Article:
Similar to their overall collection, the idea to host exhibitions was fortuitous, as well. When Shull bought the warehouse at 22 London Road in 2013, “It was just going to be my studio,” he says, “And it still is.”

But when two friends — David J. Brown, a museum curator in West Virginia, and David Raymond, an artist, filmmaker and collector of photography who moved to Asheville from Manhattan in 2012 — visited the space, they persuaded Shull and Fischer to create their first show: Love, Devotion and Surrender.

Though the turnout was small in 2016, “It was enthusiastic enough that we were encouraged to do more,” says Fischer. “We saw a hunger for contemporary art [displayed] in a contemplative environment that was not commercial.”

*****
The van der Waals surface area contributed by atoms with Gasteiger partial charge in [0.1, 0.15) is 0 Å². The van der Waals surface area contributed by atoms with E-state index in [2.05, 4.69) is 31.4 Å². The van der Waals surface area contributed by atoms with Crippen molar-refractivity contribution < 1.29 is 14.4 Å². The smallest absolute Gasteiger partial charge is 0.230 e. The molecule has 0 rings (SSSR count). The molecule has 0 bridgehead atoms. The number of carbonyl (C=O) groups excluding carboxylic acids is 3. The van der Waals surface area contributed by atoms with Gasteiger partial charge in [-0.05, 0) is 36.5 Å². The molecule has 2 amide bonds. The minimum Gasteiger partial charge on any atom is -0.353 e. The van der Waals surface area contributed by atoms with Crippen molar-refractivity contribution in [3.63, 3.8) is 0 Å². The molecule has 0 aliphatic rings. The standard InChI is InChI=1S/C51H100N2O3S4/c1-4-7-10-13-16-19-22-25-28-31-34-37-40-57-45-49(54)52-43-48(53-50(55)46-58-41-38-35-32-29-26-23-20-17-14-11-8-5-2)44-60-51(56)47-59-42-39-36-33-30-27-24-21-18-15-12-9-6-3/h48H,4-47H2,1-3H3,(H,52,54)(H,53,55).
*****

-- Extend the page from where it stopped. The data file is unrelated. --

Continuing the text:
Mirror, Mirror

In their collectors’ statement for the upcoming exhibit, Shull and Fischer write: “Self-portraits have been made since we first glimpsed our reflections in water, but it was not until the mid-15th century, when the mirror was made from more reflective silvered glass, that artists can be frequently identified depicting themselves as either the primary subject or as an important character in their painting.”

Tying this theme of self-reflection to the present day, Mirror, Mirror examines the pandemic and the self-searching it’s generated for many throughout the extended periods of social isolation.

One of the questions Mirror, Mirror raises is, “What can we learn from how artists have portrayed themselves?”

Though not all featured works were created amid the health crisis, some were a direct reaction to it. For example, New York-based artist Kevin Beasley’s sculpture “Recliner,” shows the artist reclined in a chair, draped in a bedsheet, appearing as a solidified ghost. The work came about after missing a family reunion in his home state of Virginia in the early days of COVID-19.